Monday, February 26, 2007

The Theory of Inner Coolness

I have a new theory which I like to call the inner coolness theory. I believe that all people all cool. In some people the coolness is very apparent, covered only by a thin veneer, easily recognizable on first acquaintance. Others: their coolness is hidden under many layers--something discovered after time, patience, and prolonged association. Yet, how worth the wait! Some of my dearest friends, the absolutely coolest people I know, I would categorize under this second heading. Even after 8-9 years, I am still striking gold, finding out interesting tidbits when I thought I knew everything. Hence the feeling of frustration when I fail to see people acknowledging their fabulousness, clamoring to be their friends and companions for life etc. Why won’t people make the effort? Why must they make superficial judgments based on pitiful amounts of data collection? Why do they persist in being blind?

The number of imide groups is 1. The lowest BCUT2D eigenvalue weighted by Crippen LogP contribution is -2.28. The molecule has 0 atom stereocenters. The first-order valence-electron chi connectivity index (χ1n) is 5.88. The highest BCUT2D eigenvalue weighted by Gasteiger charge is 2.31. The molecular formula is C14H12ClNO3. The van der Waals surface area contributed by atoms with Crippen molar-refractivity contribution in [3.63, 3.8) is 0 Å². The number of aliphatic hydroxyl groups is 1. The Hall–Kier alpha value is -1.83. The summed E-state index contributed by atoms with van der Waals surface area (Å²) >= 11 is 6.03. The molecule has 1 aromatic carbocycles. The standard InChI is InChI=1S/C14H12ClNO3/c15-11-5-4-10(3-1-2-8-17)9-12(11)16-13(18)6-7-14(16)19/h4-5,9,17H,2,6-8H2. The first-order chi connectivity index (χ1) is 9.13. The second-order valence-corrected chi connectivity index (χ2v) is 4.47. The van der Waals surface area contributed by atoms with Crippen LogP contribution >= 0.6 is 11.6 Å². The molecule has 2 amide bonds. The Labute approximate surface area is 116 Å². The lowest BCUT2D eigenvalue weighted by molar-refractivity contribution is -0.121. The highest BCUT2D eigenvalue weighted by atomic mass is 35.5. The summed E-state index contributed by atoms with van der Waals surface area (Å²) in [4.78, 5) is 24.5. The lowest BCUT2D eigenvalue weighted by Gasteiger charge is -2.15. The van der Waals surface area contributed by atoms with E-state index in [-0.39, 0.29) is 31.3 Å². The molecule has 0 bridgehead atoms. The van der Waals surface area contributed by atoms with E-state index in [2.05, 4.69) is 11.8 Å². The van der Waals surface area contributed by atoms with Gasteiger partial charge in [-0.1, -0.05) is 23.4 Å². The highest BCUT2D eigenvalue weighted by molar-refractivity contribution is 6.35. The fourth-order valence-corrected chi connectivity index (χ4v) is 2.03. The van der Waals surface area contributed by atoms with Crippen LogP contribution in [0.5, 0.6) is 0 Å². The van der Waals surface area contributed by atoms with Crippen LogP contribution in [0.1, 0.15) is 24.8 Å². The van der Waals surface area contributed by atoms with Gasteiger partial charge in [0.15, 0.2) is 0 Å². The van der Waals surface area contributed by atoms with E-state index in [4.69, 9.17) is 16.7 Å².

I have lived a good chunk of my life in rural areas where society is rather “confined and unvarying.” Therefore, out of necessity, I have been obliged to associate with people who, under “normal” circumstances, I wouldn’t classify as being “kindred spirits.” The outcome: I am pleasantly surprised and have been blessed with some unlikely, but very cool, friendships. In other words, I have been forced by circumstance to find their inner coolness—because, although I rant and rave against society, I find that I too make snap judgments and don’t take the time to really get to know a person.

And that is just sad.

Because I think all of us know that we are really cool, and we just want people to take the time and effort to realize it.

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